In 1987, Angela Findlay walked into a prison and instantly but inexplicably felt at home. For years she had wrestled with a sense of ‘badness’ within her. But working with prisoners was just the beginning of her search for answers that took her to Nazi Germany and the life of her dead grandfather, who, it emerged, was a decorated general on the Eastern front. In a rare confluence of memoir, psychology and historical detective story, this is Findlay’s account of her unflinching quest for the truth about her German family, one that breaks through the silence surrounding many of the Second World War’s perpetrators.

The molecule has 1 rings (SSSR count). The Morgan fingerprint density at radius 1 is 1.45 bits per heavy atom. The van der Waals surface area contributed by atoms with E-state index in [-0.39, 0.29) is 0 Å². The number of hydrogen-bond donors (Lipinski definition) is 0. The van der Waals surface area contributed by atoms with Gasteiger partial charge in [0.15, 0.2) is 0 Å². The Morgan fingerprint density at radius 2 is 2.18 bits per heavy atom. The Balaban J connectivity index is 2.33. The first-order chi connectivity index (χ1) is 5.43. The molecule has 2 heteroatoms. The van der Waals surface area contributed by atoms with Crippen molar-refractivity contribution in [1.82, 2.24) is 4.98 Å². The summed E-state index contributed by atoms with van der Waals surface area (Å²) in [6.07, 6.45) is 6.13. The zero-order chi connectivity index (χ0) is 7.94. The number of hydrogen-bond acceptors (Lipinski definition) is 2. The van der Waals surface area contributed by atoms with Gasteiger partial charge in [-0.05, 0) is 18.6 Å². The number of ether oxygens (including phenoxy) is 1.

In My Grandfather’s Shadow explores the heritability of unresolved experiences, questions deeply held perceptions of good and bad, and uncovers the lesser-known history of the war’s losers, a post-war culture of apology and atonement, and the lingering legacy of shame. Using her own family story to explore an episode in history that continues to appal and fascinate, Findlay reveals that it is possible not only for the scars of trauma to be handed down through generations, but also for them to be healed.